If you think a decline in victories and championships is the only newsworthy trend in Tennessee athletics, you haven't been paying close enough attention.
The attrition has been almost as significant as the losing. The University of Tennessee has become Turnover U.
You can't get the full impact of how different the athletic department has become without a historical perspective. And you don't need much history. Five years will suffice.
Here's a partial look at UT's sports leadership on May 25, 2007:
Baseball: Coach Rod Delmonico had just completed his 18th season as head coach. The Vols were two years removed from a College World Series and had posted five consecutive winning records, which were followed by Delmonico's firing at the end of the season.
He was succeeded by Todd Raleigh, who never lost fewer than 18 SEC games in four unsuccessful seasons that ended with his firing in 2011.
Track: Bill Webb was in his 12th season as UT's head coach. By then, he had won a national championship in outdoor and indoor track and been honored as SEC coach of the year three times.
He would resign two years later.
Swimming: John Trembley was in his 19th season heading up UT's program. Five years later, the six-time SEC coach of the year was fired for "gross misconduct."
Cross country: George Watts was in his 13th season as UT's head coach. He lasted three more years before track coach J.J. Clark announced Watts wouldn't be retained after the 2010 season.
Soccer: Angela Kelly's team had qualified for its seventh NCAA tournament in her first eight years as the UT women's soccer coach. She left after the 2011 season to become the coach at Texas.
Men's basketball: Bruce Pearl had finished only his second season as coach, but what a two seasons they had been. He had revived a stale program, made the Vols an NCAA tournament regular and had fans thinking he would be here a long time.
Four years later, he was fired for his involvement in NCAA rules violations.
Media relations: Bud Ford had been a part of UT's sports information department for 41 years. He would head up that department for another four years before retiring at the end of 2011 with the expectation of serving another year in the UT athletic department as a historian.
That job was eliminated this year under new athletic director Dave Hart, ending Ford's long tenure with UT. He recently filed a claim against the Vols for breach of contract.
Media relations: Debby Jennings was in her 30th year in charge of media relations for UT women's athletics. When her "retirement" was announced earlier this month, she left her position with the distinction of being legendary coach Pat Summitt's only media relations director.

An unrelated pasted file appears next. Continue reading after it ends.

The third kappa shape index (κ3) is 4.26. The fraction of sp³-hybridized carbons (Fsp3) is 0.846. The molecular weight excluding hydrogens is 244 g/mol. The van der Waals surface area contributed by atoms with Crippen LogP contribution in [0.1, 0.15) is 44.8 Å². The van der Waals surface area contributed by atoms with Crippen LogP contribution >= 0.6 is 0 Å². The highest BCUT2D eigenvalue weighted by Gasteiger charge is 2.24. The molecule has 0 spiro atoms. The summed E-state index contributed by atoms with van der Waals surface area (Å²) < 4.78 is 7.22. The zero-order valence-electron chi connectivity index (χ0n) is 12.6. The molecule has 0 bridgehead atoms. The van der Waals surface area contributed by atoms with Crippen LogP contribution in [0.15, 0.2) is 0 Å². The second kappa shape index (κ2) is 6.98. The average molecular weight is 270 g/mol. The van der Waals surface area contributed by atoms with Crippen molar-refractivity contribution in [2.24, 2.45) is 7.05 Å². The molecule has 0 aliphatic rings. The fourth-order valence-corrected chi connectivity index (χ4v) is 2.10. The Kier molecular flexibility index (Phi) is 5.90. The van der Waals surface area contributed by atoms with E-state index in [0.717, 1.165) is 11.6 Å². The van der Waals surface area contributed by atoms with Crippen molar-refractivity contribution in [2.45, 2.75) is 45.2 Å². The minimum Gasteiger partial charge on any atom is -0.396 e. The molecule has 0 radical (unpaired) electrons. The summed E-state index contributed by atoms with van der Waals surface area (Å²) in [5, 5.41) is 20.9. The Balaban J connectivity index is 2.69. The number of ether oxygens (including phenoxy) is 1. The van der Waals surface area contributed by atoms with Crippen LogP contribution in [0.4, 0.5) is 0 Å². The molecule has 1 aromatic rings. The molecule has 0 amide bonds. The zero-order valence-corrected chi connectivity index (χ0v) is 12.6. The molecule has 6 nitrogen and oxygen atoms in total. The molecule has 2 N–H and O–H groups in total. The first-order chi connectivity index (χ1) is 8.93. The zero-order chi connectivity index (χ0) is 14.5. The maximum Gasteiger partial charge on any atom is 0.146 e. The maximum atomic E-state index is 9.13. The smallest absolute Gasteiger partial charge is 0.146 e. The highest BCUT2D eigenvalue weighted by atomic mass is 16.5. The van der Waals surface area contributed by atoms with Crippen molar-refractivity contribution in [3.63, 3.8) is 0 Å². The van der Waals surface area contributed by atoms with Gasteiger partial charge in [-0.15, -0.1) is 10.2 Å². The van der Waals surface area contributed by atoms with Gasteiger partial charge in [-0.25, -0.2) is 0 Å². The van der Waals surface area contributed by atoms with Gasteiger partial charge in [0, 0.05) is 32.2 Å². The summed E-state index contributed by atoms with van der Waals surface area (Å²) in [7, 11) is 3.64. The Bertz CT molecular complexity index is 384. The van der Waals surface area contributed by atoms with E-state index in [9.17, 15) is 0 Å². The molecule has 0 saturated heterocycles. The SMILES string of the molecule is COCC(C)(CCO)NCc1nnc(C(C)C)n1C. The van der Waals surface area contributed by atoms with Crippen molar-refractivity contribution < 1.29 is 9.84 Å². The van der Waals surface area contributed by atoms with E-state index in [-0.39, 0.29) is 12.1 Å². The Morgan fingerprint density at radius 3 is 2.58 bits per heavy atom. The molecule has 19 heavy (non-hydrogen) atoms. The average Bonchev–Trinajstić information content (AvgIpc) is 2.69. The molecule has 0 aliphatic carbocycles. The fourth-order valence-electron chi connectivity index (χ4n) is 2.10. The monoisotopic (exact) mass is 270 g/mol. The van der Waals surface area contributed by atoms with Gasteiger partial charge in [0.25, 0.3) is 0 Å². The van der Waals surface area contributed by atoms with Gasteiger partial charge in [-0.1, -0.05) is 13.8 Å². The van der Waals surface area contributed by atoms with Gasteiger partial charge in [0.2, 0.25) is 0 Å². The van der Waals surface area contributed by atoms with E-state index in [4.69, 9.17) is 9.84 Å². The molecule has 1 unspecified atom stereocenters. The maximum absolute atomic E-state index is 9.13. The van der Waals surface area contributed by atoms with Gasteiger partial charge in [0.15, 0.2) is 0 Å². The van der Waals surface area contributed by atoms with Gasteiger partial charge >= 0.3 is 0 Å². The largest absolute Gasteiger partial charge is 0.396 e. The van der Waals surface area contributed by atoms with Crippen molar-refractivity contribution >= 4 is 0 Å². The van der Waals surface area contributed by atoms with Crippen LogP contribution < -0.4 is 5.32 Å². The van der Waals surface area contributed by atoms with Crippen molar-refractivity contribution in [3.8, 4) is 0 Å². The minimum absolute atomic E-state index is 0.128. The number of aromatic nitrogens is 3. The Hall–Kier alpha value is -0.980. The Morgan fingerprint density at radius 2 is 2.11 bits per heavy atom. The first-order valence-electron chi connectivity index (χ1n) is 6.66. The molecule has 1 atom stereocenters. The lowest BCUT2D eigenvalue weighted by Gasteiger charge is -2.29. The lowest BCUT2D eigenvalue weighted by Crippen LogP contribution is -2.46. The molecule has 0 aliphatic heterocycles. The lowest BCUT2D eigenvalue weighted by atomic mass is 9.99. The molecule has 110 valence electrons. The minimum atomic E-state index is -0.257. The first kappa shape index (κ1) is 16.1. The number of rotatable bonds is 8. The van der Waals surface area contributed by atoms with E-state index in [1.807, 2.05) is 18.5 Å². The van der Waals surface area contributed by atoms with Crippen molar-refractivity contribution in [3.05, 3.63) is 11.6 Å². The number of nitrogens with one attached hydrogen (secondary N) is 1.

She is now considering legal action against UT for forcing her to either retire or be fired for insubordination.
Football: Phillip Fulmer was in between his 14th and 15th full seasons as coach at this time five years ago. His 2006 team had improved to 9-4 after a 5-6 finish in 2005 and his 2007 team would make it to the SEC championship game.
He was fired after a disastrous 5-7 season in 2008.
Administrative: Mike Hamilton was in great shape as UT's athletic director five years ago. He was basking in the glow of Pearl's sudden success and hadn't yet alienated some UT fans with his firing of Fulmer.
But with both football and basketball programs in turmoil four years later, Hamilton joined UT's list of departed in 2011.
Women's basketball: Five years ago, Summitt had ended her 33rd season with a seventh national championship.
Illness forced her to resign after last season but she will continue with the program as head coach emeritus.
Those are just the attrition highlights. There have been numerous other changes involving assistant coaches and longtime administrators,
Former women's athletic director Joan Cronan is no longer in charge of the department she ran for 28 years. In fact, there's no women's department to run since the men's and women's programs have merged. That makes you wonder how long before the Lady Vols' logo could be obscured by a Power T big enough for men and women.
With all the reorganization and replacements, it's worth noting that everything hasn't changed at UT. Toy poodles and Pomeranians aren't competing to replace Smokey. General Neyland's maxims remain intact.
And there's no hint UT administrators think the checkerboard end zones in Neyland Stadium might be outdated.